8. PRINCESS BEATRICE OF YORK

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Because Prince Andrew and his ex-wife, Sarah, Duchess of York, had two daughters and no sons, none of that male-preference primogeniture stuff mattered in terms of their placement. But with each child her cousin Prince William has, Princess Beatrice moves farther away from the throne. If Beatrice looks familiar, it might be because of the headlines she made with the Dr. Seuss-like hat she wore to William and Catherine’s wedding. (The infamous topper later sold on eBay for more than $130,000, all of which went to charity.)

9. PRINCESS EUGENIE OF YORK

Princess Eugenie of York arrives in the parade ring during Royal Ascot 2017 at Ascot Racecourse on June 20, 2017 in Ascot, England
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Though she’s regularly seen at royal events, Prince Andrew and Sarah Ferguson’s youngest daughter spends the bulk of her time indulging her interest in fine art. She has held several jobs in the art world, and is currently a director at Hauser & Wirth’s London gallery.

10. PRINCE EDWARD, EARL OF WESSEX

 Prince Edward, Earl of Wessex leaves after a visit to Prince Philip
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Like his older brother Andrew, Prince Edward—the youngest son of Queen Elizabeth and Prince Philip—jumps the line ahead of his older sister, Princess Anne, because of the older rule that put males ahead of females.

11. JAMES, VISCOUNT SEVERN

 James, Viscount Severn, rides on the fun fair carousel on day 4 of the Royal Windsor Horse Show on May 11, 2013 in Windsor, England
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James, Viscount Severn—the younger of Prince Edward, Earl of Wessex and Sophie, Countess of Wessex’s two children, and their only son—turned 10 years old on December 17, 2017, and celebrated it as the 10th royal in line of succession. (The birth of the youngest Prince of Cambridge pushed him back a spot.)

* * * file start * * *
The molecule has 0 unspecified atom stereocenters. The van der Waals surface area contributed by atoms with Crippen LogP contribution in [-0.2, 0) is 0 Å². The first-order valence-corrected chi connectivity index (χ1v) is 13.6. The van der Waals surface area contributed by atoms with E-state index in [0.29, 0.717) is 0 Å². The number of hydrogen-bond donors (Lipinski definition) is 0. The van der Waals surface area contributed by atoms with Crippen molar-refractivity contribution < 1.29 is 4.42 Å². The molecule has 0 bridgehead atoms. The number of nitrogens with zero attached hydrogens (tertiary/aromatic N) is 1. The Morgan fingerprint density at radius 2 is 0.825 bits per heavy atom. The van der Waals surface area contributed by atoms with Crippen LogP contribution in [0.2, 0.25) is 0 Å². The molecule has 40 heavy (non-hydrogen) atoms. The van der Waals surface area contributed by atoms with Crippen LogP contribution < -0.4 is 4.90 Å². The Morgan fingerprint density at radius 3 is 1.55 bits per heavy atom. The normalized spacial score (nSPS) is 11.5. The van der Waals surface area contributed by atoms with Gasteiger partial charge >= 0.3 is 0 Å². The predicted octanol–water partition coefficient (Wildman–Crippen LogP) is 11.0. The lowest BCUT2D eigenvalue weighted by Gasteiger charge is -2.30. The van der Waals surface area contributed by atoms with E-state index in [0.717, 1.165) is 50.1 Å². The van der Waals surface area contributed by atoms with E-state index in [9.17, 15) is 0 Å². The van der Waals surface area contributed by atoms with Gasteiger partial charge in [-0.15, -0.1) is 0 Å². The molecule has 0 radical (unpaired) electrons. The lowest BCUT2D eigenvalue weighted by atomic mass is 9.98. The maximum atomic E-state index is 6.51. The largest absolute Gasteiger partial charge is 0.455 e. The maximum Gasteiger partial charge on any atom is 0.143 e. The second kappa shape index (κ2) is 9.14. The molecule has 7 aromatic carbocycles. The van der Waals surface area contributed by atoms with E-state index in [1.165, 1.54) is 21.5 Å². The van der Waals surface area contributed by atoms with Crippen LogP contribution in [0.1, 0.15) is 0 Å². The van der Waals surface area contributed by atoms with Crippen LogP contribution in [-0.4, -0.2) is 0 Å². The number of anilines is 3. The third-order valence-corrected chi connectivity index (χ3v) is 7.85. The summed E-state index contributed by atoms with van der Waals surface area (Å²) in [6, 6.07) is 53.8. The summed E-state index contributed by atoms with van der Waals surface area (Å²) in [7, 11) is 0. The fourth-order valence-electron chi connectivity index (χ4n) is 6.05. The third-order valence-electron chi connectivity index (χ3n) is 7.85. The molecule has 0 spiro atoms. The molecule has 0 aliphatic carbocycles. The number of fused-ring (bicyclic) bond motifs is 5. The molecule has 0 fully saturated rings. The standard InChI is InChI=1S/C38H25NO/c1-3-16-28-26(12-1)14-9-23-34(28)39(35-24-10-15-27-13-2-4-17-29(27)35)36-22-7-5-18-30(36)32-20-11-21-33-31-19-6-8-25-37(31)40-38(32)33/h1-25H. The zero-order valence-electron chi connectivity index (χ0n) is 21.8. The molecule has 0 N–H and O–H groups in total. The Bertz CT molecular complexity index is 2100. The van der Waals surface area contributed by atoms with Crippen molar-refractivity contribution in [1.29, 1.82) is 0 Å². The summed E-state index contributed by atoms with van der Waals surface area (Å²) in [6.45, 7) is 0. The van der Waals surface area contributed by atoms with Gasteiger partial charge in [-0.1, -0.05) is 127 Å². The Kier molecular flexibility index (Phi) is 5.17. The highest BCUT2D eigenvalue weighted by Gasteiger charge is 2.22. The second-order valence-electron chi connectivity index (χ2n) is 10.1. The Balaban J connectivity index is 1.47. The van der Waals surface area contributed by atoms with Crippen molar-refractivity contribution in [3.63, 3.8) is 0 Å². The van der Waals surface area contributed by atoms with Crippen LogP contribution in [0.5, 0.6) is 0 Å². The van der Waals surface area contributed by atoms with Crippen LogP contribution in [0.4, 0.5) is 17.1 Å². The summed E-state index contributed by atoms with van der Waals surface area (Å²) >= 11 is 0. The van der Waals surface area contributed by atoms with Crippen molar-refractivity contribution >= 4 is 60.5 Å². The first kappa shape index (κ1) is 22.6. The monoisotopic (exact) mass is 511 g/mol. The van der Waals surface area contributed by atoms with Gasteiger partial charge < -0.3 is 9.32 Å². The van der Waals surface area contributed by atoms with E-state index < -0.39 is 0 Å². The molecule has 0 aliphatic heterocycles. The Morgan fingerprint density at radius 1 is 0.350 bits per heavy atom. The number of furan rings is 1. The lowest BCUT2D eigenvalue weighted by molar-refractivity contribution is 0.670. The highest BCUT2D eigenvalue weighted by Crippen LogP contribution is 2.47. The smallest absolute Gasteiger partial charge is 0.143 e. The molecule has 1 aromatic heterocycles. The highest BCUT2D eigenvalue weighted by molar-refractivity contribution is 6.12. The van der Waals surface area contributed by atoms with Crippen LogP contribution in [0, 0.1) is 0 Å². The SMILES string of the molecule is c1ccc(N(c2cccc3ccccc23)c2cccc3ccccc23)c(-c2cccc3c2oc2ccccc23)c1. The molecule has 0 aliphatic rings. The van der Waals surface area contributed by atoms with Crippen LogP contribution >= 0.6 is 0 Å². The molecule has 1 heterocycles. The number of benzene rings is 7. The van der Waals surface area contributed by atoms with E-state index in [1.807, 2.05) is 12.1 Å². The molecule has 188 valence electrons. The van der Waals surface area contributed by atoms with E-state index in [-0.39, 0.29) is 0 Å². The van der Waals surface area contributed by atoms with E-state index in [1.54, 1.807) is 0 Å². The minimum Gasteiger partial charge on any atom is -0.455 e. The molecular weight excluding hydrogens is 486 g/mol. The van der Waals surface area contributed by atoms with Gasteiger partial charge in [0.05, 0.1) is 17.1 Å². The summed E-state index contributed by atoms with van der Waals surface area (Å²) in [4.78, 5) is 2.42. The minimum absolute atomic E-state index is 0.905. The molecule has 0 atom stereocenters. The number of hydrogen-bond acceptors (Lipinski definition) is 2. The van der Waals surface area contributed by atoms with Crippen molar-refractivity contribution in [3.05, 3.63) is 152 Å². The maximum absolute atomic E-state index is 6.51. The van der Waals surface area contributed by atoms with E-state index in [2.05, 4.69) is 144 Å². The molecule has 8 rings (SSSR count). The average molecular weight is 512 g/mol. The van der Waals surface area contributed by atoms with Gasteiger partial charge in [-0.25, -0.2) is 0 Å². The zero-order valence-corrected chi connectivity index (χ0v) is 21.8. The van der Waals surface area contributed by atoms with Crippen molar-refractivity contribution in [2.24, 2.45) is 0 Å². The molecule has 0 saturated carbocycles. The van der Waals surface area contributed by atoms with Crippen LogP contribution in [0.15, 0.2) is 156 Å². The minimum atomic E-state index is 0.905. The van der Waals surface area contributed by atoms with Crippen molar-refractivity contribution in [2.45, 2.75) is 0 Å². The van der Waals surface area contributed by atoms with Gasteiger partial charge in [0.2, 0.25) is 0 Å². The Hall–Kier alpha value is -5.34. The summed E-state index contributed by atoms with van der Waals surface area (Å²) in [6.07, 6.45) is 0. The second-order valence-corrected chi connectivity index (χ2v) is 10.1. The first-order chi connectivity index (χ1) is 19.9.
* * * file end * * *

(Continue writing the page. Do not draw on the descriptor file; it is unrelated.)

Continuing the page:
12. LADY LOUISE MOUNTBATTEN-WINDSOR

Lady Louise Windsor during the annual Trooping the Colour Ceremony at Buckingham Palace on June 15, 2013 in London, England.
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Because the Succession to the Crown Act 2013 wasn’t enacted until 2015, Lady Louise Mountbatten-Windsor—the older of Prince Edward’s two children—will always be just behind her brother in the line of succession.

13. PRINCESS ANNE, THE PRINCESS ROYAL

Princess Anne, Princess Royal, visits the Hambleton Equine Clinic on October 10, 2017 in Stokesley, England
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Princess Anne, the Queen and Prince Philip’s second-born child and only daughter, may never rule over the throne in her lifetime, but at least she gets to be called “The Princess Royal.”

14. PETER PHILLIPS

Peter Phillips poses for a photo on The Mall
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The eldest child and only son of Princess Anne and her first husband, Captain Mark Phillips, stands just behind his mother in line. Interesting fact: Had Phillips’s wife, Autumn Kelly, not converted from Roman Catholicism to the Church of England before their marriage in 2008, Phillips would have lost his place in line.

15. SAVANNAH PHILLIPS

Savannah Phillips attends a Christmas Day church service
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On December 29, 2010, Peter and Autumn Phillips celebrated the birth of their first child, Savannah Anne Kathleen Phillips, who is also the Queen’s first great-grandchild. She’s currently 15th in line.

16. ISLA PHILLIPS

Princess Anne, Princess Royal, Isla Phillips and Peter Phillips attend a Christmas Day church service
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Less than two years after Savannah, Peter and Autumn Phillips had a second daughter, Isla, who stands just behind her sister in line. It wasn’t until 2017 that Savannah and Isla made their Buckingham Palace balcony debut (in honor of their great-grandmother’s 91st birthday).

17. ZARA TINDALL

 Zara Tindall arrives for a reception at the Guildhall